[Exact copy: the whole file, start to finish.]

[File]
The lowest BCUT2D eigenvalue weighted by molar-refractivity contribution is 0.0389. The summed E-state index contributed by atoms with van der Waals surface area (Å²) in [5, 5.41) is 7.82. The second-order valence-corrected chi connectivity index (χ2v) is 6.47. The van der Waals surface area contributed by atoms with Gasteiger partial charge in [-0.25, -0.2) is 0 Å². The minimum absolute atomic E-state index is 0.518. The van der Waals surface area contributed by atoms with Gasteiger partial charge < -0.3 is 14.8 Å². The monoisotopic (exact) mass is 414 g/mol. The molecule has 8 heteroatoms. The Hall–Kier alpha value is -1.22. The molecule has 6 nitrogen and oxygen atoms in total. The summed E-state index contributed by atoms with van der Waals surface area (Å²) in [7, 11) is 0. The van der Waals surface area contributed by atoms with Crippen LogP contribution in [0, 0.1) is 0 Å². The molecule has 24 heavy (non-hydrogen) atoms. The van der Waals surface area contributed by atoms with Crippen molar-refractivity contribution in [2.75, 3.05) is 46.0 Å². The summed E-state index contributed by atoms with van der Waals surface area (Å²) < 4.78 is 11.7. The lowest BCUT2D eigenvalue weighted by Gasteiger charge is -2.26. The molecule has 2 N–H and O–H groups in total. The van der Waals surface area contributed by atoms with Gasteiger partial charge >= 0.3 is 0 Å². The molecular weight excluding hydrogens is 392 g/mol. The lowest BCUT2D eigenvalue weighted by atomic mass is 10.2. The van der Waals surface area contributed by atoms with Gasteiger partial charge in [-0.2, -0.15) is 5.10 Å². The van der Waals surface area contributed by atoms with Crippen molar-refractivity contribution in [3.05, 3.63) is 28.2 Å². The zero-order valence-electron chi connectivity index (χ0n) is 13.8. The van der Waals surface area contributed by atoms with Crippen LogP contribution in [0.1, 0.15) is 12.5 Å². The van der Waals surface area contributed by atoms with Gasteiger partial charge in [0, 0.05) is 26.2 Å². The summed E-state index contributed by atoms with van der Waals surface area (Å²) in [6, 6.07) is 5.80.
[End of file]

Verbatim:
The lowest BCUT2D eigenvalue weighted by molar-refractivity contribution is 0.0389. The summed E-state index contributed by atoms with van der Waals surface area (Å²) in [5, 5.41) is 7.82. The second-order valence-corrected chi connectivity index (χ2v) is 6.47. The van der Waals surface area contributed by atoms with Gasteiger partial charge in [-0.25, -0.2) is 0 Å². The minimum absolute atomic E-state index is 0.518. The van der Waals surface area contributed by atoms with Gasteiger partial charge < -0.3 is 14.8 Å². The monoisotopic (exact) mass is 414 g/mol. The molecule has 8 heteroatoms. The Hall–Kier alpha value is -1.22. The molecule has 6 nitrogen and oxygen atoms in total. The summed E-state index contributed by atoms with van der Waals surface area (Å²) in [7, 11) is 0. The van der Waals surface area contributed by atoms with Crippen LogP contribution in [0, 0.1) is 0 Å². The molecule has 24 heavy (non-hydrogen) atoms. The van der Waals surface area contributed by atoms with Crippen molar-refractivity contribution in [2.75, 3.05) is 46.0 Å². The summed E-state index contributed by atoms with van der Waals surface area (Å²) < 4.78 is 11.7. The lowest BCUT2D eigenvalue weighted by Gasteiger charge is -2.26. The molecule has 2 N–H and O–H groups in total. The van der Waals surface area contributed by atoms with Gasteiger partial charge >= 0.3 is 0 Å². The molecular weight excluding hydrogens is 392 g/mol. The lowest BCUT2D eigenvalue weighted by atomic mass is 10.2. The van der Waals surface area contributed by atoms with Gasteiger partial charge in [-0.2, -0.15) is 5.10 Å². The van der Waals surface area contributed by atoms with Crippen molar-refractivity contribution in [3.05, 3.63) is 28.2 Å². The zero-order valence-electron chi connectivity index (χ0n) is 13.8. The van der Waals surface area contributed by atoms with Crippen LogP contribution in [0.1, 0.15) is 12.5 Å². The van der Waals surface area contributed by atoms with Gasteiger partial charge in [0, 0.05) is 26.2 Å². The summed E-state index contributed by atoms with van der Waals surface area (Å²) in [6, 6.07) is 5.80.